Accommodating autism classroom
Each year more information about the college experiences of those on the autism spectrum is written by their parents, professionals and these students on the autism spectrum.This film also reminds us that fellow college students need information to better understand their peers on the autism spectrum and how to include and support them. Intellectually these students are often very bright but many may face a variety of “hidden challenges” that can undermine their ability to navigate a typical college campus and perform well in class.However, each person is affected in different ways.The sensory perceptions, motor skills, learning styles and coping strategies are often affected and may cause “hidden” challenges that are not understood by those supporting these students.Some students expend a lot of energy, at all costs, to blend in and not be detected.Unfortunately, for some, this may result in them leaving the university without finishing a degree as the stress is too great.As a result of these challenges the observable behaviors of students on the autism spectrum may make them appear inattentive, bored, rude, defiant or possibly even on drugs.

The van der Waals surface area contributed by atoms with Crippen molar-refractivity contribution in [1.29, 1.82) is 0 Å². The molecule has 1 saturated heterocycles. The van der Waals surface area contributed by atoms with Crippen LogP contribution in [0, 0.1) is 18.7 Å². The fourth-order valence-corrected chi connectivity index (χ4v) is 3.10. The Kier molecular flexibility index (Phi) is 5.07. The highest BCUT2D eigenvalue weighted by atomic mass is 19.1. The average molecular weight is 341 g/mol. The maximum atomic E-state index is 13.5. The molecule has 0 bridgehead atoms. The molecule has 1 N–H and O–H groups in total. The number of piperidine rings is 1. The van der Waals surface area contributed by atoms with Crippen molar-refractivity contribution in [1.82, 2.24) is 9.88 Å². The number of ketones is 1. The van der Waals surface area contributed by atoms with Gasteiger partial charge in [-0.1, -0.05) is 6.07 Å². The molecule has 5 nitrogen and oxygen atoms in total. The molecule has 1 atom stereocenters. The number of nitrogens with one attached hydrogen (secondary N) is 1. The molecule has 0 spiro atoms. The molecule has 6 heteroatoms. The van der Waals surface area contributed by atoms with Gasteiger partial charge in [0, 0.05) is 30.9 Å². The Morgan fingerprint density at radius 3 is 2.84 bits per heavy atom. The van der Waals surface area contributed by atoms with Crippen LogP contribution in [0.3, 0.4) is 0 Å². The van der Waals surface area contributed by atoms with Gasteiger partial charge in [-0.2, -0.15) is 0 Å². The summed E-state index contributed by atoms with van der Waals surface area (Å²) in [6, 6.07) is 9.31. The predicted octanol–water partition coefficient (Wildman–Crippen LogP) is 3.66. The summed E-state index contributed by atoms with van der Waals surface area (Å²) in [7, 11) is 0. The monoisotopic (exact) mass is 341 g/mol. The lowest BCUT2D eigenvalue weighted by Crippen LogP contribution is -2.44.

“Temple Grandin” a biopic movie of Temple’s life premiered last year on HBO, and won several Emmy and other awards.Accommodations for a college student with an autism spectrum disorder might include providing the instructor’s lecture notes or a note taker to help key in on important information, providing study guides for tests, allowing a longer verbal response time from the student and allowing for important exchanges of information to be done in written form.It would also help for instructors to be clear, concise, concrete and logical when communicating as well as asking for clarification; don’t make assumptions about what students truly understand.Students with an autism spectrum disorder may be very articulate and have a large vocabulary which may “hide” their communication challenges.
Those supporting students on the autism spectrum should become aware of each individual students weaknesses in this area.
These students likely will not understand the “unwritten” classroom etiquette and will often misinterpret facial expressions and other non-verbal cues.